Sleep Apnea

Sleep Apnea

What is Obstructive Sleep Apnea?

Obstructive Sleep Apnea (OSA) is a common condition, in which the upper airway repeatedly collapses during sleep. If left untreated, this condition has been associated with an increased risk of high blood pressure, heart attack, depression, uncontrolled diabetes, and stoke.

What Causes the Airway To Collapse During Sleep?
  • Extra tissue in the back of the airway such as large tonsils
  • A decrease in the tone of the muscles holding the airway open
  • The tongue falling back and closing off the airway
Some of the Possible Signs and Symptoms of OSA:
  • Snoring, interrupted by pauses in breathing
  • Gasping or choking during sleep
  • Restless Sleep
  • Excessive sleepiness or fatigue during the day
  • Crowded airway
  • High blood pressure
  • Obesity
  • Large neck size (greater than "17" in men; greater than 16" in women)
Screening For an OSA Before Bariatric Surgery

In an article on best practices for anesthesia and pain management after weight loss surgery, the authors identified that greater than 50% of patients undergoing surgery had Obstructive Sleep Apnea (OSA). The American Society of Anesthesiologist pre-operative guidelines indicates the need for screening patient’s pre-surgery for OSA.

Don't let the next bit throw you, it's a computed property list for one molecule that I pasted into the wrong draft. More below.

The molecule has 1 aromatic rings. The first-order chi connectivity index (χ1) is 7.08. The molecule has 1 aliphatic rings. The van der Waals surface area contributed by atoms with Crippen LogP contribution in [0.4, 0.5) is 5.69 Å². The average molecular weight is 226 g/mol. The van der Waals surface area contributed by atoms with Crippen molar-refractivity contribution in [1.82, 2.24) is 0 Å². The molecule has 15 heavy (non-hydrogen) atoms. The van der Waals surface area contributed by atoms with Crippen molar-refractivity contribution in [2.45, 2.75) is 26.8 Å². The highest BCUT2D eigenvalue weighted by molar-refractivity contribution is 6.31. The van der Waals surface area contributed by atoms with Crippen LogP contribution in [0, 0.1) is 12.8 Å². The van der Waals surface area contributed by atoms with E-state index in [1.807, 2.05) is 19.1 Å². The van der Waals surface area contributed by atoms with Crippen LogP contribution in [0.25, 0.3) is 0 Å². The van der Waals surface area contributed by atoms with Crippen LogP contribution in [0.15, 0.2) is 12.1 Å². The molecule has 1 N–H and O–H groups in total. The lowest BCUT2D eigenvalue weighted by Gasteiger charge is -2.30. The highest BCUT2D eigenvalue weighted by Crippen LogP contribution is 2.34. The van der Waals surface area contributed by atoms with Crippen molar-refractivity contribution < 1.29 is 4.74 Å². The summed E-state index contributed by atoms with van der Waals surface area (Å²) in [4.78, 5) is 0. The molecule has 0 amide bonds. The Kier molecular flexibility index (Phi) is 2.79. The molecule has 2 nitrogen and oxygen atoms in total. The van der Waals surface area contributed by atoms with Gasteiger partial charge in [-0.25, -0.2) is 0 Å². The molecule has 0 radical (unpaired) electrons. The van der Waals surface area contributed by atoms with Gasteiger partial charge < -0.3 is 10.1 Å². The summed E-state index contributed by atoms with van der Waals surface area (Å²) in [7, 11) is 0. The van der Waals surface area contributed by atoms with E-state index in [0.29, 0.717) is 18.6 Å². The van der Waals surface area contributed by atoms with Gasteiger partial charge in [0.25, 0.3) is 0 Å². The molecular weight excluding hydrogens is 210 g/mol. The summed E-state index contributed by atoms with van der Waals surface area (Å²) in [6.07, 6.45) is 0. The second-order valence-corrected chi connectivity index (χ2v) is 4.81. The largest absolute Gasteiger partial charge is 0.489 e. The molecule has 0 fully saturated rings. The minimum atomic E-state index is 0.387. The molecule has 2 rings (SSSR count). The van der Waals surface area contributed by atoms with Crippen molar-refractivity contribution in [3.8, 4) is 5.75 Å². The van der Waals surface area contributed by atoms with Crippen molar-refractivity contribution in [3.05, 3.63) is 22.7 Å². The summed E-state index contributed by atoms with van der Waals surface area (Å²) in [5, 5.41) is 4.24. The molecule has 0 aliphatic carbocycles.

Question to Help Assess a Patient's Risk For OSA
  1. Do you snore?
  2. Do you ever stop breathing during sleep?
  3. Do you feel sleepy during the day?
  4. Has anyone identified that you gasp, snort or pause your breathing while sleeping?
  5. Do you have a history of high blood pressure?

If a patient answer yes to two or more of the "at risk" questions, follow-up with more detailed and objective testing performed in a sleep center or sleep lab.

The sleep study (known as a polysomnogram) will diagnose whether the patient has OSA and indicate the best treatment for it.

The Benefits of Treating OSA

Clinical studies have shown that treatment of OSA may:

  • Lower blood pressure
  • Reduce daytime sleepiness and increase daytime energy
  • Reduce the potential risk for heart attack, stroke, and heart disease
 Treatment of OSA

Positive Airway Pressure (PAP) is a gold standard treatment for Obstructive Sleep Apnea (OSA). Continuous Positive airway pressure (CPAP) is the most commonly used PAP therapy. CPAP therapy provides a continuous flow of air pressure through the nose to prevent airway collapse, allowing the patient to breathe freely while sleeping. CPAP therapy is noninvasive and can alleviate the symptoms of OSA when used as prescribed.